A bill passed by the California legislature last month was signed into law on Sunday by Governor Jerry Brown requiring publicly traded firms to have at least one woman on their boards of directors by the end of 2019.
The bill was part of a set of legislation that looks to “protect and support women, children, and working families,” the governor’s office said in a release.
Companies based in California with five directors will be required to add two women by the end of 2021. Companies with six or more directors will be required to have at least three women by the end of 2021.
The law is the first of its kind in the United States, but similar rules have been adopted across Europe.
In 2017, Pennsylvania passed a resolution urging public and private companies to have a minimum of 30% women on their boards by 2020, but that law does not impose penalties.
“Given all the special privileges that corporations have enjoyed for so long, it’s high time corporate boarding include the people who constitute more than half the ‘persons’ in America,” said Governor Brown said in a statement.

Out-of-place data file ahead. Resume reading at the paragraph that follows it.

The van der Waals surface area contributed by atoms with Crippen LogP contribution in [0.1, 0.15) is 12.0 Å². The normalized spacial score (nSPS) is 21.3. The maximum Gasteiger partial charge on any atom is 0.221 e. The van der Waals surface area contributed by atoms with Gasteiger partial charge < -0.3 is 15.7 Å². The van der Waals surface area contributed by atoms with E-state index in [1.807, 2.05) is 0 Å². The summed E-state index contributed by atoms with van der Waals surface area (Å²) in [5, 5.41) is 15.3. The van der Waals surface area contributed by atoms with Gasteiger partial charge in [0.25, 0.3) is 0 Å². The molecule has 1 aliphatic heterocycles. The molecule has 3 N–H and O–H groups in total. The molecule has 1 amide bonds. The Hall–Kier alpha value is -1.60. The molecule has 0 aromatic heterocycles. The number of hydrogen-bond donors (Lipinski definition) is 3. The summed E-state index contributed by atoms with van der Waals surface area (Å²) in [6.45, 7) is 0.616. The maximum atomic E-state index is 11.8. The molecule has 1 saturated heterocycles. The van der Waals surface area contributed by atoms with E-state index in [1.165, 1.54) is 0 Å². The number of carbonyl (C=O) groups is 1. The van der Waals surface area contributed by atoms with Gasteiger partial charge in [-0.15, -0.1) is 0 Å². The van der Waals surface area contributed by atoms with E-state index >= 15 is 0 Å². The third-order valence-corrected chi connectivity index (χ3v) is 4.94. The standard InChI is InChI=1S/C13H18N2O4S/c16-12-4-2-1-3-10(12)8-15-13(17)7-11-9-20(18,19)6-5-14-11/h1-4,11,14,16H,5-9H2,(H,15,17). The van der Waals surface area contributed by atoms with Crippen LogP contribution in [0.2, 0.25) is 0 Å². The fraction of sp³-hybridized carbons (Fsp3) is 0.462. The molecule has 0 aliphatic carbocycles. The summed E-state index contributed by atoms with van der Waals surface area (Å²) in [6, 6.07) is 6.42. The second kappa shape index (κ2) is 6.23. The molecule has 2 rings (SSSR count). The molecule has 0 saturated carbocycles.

According to BoardEx data, an estimated 29% of the 664 public companies headquartered in California have all-male boards currently. According to a study from PwC, a majority of the companies in the S&P 500 have at least one woman on their boards.
Proponents of the law point to studies that show companies with women on their boards are more profitable and more productive than those that have all-male boards of directors.
“With women comprising over half the population and making over 70% of purchasing decisions, their insight is critical to discussions and decisions that affect corporate culture, actions, and profitability,” California state Senator Hannah-Beth Jackson told The Wall Street Journal last month.
Women make a large majority of consumer purchases but have so far not been well represented in board rooms.
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